The present case is distinguishable from Duprey because Duprey involved sentences under § 841(b)(1)(B) whereas the present case involves sentences under § 841(b)(1)(A). That is an important distinction as regards supervised release. *fn4" Section 1004(a) of the ADAA refers to amendments striking out "special parole term" and replacing those words with "term of supervised release." Such an amendment was made to § 841(b)(1)(B), but no such change was made to § 841(b)(1)(A) since the latter never contained any provision for special parole. Section 1004(b) of the ADAA provides that "amendments made by this section" do not go into effect until November 1, 1987, the effective date of 18 U.S.C. § 3583. "Amendments made by this section" is read by the Seventh Circuit as meaning only changes made by § 1004(a) of the ADAA. See Padilla, 869 F.2d at 381-82 (followed by Duprey); Meyers, 847 F.2d at 1415 (same); Levy, 865 F.2d at 559 n. 4 (citing Meyers) (followed by Duprey). Since § 1004(a) referred to an amendment of special parole made to § 841(b)(1)(B), supervised release under that subsection did not go into effect until the time provided for in § 1004(b). Since § 1004(a) does not refer to any amendment made to § 841(b)(1)(A), the effective date contained in § 1004(b) does not apply to that subsection. As with the sentence enhancement provisions of § 1002 of the ADAA, see Duprey, 895 F.2d at 311, the supervised release provision of § 841(b)(1)(A) went into effect on October 27, 1986, the date of the ADAA enactment. Two circuits have so held. See United States v. Gozlon-Peretz, 894 F.2d 1402 (3d Cir. 1990); United States v. Torres, 880 F.2d 113, 114-15 (9th Cir. 1989) (per curiam), cert. denied, 493 U.S. 1060, 110 S. Ct. 873, 107 L. Ed. 2d 956 (1990). See also Ferryman, 897 F.2d at 590 n. 4 (dictum). Contra United States v. Levario, 877 F.2d 1483, 1488-89 (10th Cir. 1989). The statute in force, at the time the defendants in this case committed their offense, mandated the imposition of a minimum of five years of supervised release. The sentences imposed on defendants was legal.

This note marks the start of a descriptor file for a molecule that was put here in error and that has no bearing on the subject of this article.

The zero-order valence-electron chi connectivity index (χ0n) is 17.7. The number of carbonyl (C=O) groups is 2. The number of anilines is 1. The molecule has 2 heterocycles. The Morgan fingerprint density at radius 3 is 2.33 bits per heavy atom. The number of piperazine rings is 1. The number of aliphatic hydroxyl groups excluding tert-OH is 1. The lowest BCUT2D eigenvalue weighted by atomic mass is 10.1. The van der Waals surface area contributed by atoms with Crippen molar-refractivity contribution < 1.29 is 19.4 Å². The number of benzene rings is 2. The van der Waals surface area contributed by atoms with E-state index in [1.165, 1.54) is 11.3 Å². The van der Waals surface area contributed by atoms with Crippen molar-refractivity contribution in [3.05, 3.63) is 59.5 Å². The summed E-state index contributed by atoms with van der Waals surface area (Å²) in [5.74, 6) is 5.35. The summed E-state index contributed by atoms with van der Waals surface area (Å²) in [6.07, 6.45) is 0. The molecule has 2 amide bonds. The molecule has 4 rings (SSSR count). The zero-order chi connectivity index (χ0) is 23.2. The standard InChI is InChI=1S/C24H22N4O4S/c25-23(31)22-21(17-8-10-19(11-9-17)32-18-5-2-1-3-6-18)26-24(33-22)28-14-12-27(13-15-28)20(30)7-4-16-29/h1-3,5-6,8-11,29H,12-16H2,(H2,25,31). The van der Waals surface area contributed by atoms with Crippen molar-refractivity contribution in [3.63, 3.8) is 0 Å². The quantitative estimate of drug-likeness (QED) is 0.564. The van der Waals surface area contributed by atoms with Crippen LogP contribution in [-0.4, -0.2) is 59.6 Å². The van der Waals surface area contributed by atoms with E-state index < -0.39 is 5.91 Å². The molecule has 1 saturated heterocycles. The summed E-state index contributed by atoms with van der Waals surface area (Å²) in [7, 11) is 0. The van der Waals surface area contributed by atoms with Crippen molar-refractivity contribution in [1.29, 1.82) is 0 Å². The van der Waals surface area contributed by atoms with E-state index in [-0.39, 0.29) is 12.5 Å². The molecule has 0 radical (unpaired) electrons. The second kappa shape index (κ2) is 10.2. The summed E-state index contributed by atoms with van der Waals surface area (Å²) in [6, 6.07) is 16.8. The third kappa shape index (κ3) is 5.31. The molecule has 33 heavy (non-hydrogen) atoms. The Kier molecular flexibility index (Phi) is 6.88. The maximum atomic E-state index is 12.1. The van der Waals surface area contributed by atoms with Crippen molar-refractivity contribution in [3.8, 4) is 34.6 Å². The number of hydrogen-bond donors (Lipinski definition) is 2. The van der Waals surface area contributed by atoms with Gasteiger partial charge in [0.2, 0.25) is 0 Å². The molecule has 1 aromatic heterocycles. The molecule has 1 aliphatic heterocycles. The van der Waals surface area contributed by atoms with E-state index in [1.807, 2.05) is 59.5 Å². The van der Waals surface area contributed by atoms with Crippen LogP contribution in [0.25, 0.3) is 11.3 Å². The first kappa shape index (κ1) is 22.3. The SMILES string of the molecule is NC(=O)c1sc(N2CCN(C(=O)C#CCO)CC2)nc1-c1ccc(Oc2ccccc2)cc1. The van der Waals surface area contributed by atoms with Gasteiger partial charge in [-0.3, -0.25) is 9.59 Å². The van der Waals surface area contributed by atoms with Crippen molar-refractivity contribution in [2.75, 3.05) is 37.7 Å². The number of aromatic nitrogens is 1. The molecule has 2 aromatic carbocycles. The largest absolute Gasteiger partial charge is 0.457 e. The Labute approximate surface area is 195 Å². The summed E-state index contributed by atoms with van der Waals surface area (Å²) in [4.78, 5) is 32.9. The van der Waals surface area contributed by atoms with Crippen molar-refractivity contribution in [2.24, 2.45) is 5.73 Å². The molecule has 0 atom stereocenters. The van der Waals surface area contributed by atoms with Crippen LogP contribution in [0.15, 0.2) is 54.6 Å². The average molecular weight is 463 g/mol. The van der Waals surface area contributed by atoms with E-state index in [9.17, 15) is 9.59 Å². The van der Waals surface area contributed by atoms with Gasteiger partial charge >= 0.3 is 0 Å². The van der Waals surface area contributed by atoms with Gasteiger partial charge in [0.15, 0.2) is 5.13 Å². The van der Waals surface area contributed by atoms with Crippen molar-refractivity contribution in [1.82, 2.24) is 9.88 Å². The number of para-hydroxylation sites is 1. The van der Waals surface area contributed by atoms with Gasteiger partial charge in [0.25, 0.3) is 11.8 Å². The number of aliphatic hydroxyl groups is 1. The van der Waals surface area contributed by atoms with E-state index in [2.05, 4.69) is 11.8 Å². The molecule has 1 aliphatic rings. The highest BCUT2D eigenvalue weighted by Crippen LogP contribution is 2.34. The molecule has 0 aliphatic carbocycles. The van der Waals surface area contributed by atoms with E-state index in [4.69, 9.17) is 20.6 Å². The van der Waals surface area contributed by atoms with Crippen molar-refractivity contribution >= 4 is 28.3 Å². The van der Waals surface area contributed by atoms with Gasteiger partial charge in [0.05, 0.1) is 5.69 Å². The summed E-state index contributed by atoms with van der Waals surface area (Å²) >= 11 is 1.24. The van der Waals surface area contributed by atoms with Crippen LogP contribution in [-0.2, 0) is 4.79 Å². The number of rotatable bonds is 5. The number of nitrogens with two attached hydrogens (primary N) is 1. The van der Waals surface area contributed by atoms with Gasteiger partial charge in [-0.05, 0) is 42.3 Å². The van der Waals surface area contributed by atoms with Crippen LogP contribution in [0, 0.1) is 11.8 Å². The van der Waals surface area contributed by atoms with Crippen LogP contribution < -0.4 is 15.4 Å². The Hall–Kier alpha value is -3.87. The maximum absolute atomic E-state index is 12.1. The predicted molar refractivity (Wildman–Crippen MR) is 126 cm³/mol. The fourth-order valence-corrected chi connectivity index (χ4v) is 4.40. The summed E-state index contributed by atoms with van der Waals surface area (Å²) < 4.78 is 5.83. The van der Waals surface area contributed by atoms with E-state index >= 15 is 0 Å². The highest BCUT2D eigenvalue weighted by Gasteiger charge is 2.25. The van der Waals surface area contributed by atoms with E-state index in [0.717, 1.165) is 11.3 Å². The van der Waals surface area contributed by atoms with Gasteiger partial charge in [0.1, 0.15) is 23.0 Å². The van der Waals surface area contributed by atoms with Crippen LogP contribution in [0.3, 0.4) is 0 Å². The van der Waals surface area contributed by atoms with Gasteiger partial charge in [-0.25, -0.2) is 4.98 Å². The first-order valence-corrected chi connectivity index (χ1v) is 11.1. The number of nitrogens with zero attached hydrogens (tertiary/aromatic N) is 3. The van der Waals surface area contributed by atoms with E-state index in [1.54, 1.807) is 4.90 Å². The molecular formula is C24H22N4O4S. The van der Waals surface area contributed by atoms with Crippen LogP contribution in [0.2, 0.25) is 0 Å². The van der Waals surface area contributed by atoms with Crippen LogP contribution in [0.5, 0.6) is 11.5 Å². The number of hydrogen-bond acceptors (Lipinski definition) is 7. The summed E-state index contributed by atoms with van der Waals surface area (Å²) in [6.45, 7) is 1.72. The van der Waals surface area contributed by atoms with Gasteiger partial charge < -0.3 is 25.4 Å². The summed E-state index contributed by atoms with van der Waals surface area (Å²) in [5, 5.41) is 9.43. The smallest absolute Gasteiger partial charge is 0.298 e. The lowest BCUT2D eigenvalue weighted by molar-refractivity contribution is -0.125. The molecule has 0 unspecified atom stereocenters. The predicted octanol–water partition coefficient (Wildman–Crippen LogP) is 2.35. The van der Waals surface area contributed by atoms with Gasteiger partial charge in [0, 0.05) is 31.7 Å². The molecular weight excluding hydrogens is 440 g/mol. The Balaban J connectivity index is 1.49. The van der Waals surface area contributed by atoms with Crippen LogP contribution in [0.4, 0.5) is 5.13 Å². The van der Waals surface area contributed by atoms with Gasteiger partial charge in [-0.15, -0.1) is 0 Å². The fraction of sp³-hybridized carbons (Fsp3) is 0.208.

IT IS THEREFORE ORDERED that defendant Allen's motion to correct sentence is denied. If defendant wishes to appeal this order, she must file a Notice of Appeal to the United States Court of Appeals for the Seventh Circuit with the Clerk of the Court, United States District Court for the Northern District of Illinois, 219 South Dearborn Street, ...

Buy This Entire Record For $7.95

Download the entire decision to receive the complete text, official citation,
docket number, dissents and concurrences, and footnotes for this case.

Learn more about what you receive with purchase of this case.